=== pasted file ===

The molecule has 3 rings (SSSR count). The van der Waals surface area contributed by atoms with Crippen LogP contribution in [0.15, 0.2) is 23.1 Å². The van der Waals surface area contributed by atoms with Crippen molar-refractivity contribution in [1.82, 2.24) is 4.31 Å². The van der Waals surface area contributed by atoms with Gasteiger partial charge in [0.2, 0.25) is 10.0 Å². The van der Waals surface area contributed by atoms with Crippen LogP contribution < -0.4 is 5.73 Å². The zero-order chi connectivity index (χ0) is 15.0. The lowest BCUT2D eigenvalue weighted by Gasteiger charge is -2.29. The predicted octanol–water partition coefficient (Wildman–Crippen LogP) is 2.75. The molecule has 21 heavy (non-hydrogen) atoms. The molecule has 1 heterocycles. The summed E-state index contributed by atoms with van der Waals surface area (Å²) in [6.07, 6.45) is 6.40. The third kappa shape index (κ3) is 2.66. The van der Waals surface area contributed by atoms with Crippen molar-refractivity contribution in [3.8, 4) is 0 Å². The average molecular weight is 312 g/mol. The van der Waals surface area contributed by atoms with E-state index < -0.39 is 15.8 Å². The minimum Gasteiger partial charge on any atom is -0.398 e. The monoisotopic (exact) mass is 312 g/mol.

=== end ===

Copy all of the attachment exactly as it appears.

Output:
The molecule has 3 rings (SSSR count). The van der Waals surface area contributed by atoms with Crippen LogP contribution in [0.15, 0.2) is 23.1 Å². The van der Waals surface area contributed by atoms with Crippen molar-refractivity contribution in [1.82, 2.24) is 4.31 Å². The van der Waals surface area contributed by atoms with Gasteiger partial charge in [0.2, 0.25) is 10.0 Å². The van der Waals surface area contributed by atoms with Crippen LogP contribution < -0.4 is 5.73 Å². The zero-order chi connectivity index (χ0) is 15.0. The lowest BCUT2D eigenvalue weighted by Gasteiger charge is -2.29. The predicted octanol–water partition coefficient (Wildman–Crippen LogP) is 2.75. The molecule has 21 heavy (non-hydrogen) atoms. The molecule has 1 heterocycles. The summed E-state index contributed by atoms with van der Waals surface area (Å²) in [6.07, 6.45) is 6.40. The third kappa shape index (κ3) is 2.66. The van der Waals surface area contributed by atoms with Crippen molar-refractivity contribution in [3.8, 4) is 0 Å². The average molecular weight is 312 g/mol. The van der Waals surface area contributed by atoms with E-state index < -0.39 is 15.8 Å². The minimum Gasteiger partial charge on any atom is -0.398 e. The monoisotopic (exact) mass is 312 g/mol.